WASHINGTON — The 2020 census could undercount hard-to-reach populations because it will be the first to be completed largely online and the Trump administration’s failed attempt to add a citizenship question may scare away immigrants, especially those who are undocumented, civil rights and minority groups said Thursday.

The House Oversight and Reform Committee also was told the underfunding of the Census Bureau could lead to undercounting.

National Urban League President Marc Morial told the committee that the Census Bureau had to delay the hiring of enumerators and testing of the online system. The 2020 Census counting begins on Jan. 21 in Alaska and on April 1 for the rest of the country.

“Get to the bottom line of where they are in the hiring of the enumerators,” Morial told the committee. “Sixty percent of African Americans are going to rely on the door knocker … and 40 to 50 percent of the general population.”

The Constitution requires every person living in America to be counted. The Census Bureau, however, has historically undercounted immigrants, children, communities of color and homeless people.

“A fair and accurate census … is the bedrock of our democracy,” said Vanita Gupta, president of The Leadership Conference on Civil and Human Rights. “When your constituents are not counted in the census, they remain unaccounted for 10 years. There are no do-overs.”

Census results will determine the redistricting of House of Representatives seats and the allocation of $1.5 trillion in federal funding.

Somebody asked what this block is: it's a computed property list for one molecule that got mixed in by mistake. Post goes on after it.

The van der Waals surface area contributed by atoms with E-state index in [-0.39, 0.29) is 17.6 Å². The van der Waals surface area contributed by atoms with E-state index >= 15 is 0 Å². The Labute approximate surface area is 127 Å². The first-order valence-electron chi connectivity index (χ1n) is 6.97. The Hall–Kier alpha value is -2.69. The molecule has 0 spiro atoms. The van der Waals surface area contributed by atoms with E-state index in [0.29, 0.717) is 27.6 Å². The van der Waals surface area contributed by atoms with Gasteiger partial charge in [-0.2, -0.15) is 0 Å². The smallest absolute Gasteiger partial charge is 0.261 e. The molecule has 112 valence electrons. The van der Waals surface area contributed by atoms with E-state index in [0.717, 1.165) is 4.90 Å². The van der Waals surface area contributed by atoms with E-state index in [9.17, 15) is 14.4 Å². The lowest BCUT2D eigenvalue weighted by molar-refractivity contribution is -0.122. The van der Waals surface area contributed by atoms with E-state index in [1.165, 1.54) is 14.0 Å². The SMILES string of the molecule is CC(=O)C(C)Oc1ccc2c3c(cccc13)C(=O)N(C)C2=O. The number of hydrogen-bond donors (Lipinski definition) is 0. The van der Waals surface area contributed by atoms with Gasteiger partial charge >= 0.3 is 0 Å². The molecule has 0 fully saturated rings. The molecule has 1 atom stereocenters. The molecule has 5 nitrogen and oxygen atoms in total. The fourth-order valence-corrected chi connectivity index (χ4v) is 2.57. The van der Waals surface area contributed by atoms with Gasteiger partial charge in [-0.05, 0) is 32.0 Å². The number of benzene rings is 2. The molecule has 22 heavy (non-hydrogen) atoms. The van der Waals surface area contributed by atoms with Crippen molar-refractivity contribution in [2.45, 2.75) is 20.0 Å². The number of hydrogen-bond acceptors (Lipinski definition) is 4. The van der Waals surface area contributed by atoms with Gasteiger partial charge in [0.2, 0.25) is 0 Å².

The 2020 Census will be the first to be completed largely online. Rural residents with poor Internet access and older Americans with low digital fluency are now newly vulnerable to being undercounted. Households also may not participate due to data confidentiality concerns, according to Gupta.

“The Bureau has to meet the challenges of the first high-tech census by ensuring IT readiness and addressing the digital divide, cyberattacks and disinformation campaigns,” she said.

In August, the Supreme Court permanently blocked the Trump administration from adding a citizenship question to the census. Still, residents of varying immigration statuses are afraid to fill out the census, said National Association of Latino Elected Officials leader Arturo Vargas.

Vargas said “trusted messengers” in local communities are needed to “convince their constituents that participating in the census is safe and confidential and any perceived risk is outweighed by the damage by not participating.”

He identified trusted messengers as educators, local elected officials, minority organizations and health care providers.

But Ohio Rep. Jim Jordan, the top Republican on the committee, continued to criticize the lack of a citizenship question. Jordan stressed the necessity of collecting such information. Vargas countered that the American Community Survey, also conducted by the Census Bureau, was a more appropriate tool to collect information regarding citizenship.